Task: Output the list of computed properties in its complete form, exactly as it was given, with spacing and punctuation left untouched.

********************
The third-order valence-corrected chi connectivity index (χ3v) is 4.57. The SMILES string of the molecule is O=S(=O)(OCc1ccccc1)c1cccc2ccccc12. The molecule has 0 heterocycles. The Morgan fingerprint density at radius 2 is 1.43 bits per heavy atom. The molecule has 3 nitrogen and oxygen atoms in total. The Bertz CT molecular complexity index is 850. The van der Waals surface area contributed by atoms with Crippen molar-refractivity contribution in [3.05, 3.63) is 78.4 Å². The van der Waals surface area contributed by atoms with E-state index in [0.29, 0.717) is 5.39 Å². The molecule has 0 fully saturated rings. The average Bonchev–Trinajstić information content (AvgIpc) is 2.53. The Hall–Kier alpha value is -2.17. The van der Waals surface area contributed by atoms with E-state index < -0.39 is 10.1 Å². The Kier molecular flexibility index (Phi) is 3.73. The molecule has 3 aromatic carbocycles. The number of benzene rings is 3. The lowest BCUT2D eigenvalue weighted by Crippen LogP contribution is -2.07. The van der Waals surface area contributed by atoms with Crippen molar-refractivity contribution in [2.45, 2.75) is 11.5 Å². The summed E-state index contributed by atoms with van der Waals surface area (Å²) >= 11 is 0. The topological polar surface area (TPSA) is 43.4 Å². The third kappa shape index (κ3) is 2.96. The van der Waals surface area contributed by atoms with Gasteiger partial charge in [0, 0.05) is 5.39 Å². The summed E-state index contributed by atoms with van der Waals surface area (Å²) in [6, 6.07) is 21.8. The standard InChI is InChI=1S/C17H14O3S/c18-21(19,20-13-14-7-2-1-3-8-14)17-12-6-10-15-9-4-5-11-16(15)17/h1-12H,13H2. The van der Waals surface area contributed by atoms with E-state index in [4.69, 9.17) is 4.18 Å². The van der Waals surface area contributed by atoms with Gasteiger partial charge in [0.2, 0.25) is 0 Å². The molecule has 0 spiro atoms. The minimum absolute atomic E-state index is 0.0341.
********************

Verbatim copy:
The third-order valence-corrected chi connectivity index (χ3v) is 4.57. The SMILES string of the molecule is O=S(=O)(OCc1ccccc1)c1cccc2ccccc12. The molecule has 0 heterocycles. The Morgan fingerprint density at radius 2 is 1.43 bits per heavy atom. The molecule has 3 nitrogen and oxygen atoms in total. The Bertz CT molecular complexity index is 850. The van der Waals surface area contributed by atoms with Crippen molar-refractivity contribution in [3.05, 3.63) is 78.4 Å². The van der Waals surface area contributed by atoms with E-state index in [0.29, 0.717) is 5.39 Å². The molecule has 0 fully saturated rings. The average Bonchev–Trinajstić information content (AvgIpc) is 2.53. The Hall–Kier alpha value is -2.17. The van der Waals surface area contributed by atoms with E-state index < -0.39 is 10.1 Å². The Kier molecular flexibility index (Phi) is 3.73. The molecule has 3 aromatic carbocycles. The number of benzene rings is 3. The lowest BCUT2D eigenvalue weighted by Crippen LogP contribution is -2.07. The van der Waals surface area contributed by atoms with Crippen molar-refractivity contribution in [2.45, 2.75) is 11.5 Å². The summed E-state index contributed by atoms with van der Waals surface area (Å²) >= 11 is 0. The topological polar surface area (TPSA) is 43.4 Å². The third kappa shape index (κ3) is 2.96. The van der Waals surface area contributed by atoms with Gasteiger partial charge in [0, 0.05) is 5.39 Å². The summed E-state index contributed by atoms with van der Waals surface area (Å²) in [6, 6.07) is 21.8. The standard InChI is InChI=1S/C17H14O3S/c18-21(19,20-13-14-7-2-1-3-8-14)17-12-6-10-15-9-4-5-11-16(15)17/h1-12H,13H2. The van der Waals surface area contributed by atoms with E-state index in [4.69, 9.17) is 4.18 Å². The van der Waals surface area contributed by atoms with Gasteiger partial charge in [0.2, 0.25) is 0 Å². The molecule has 0 spiro atoms. The minimum absolute atomic E-state index is 0.0341.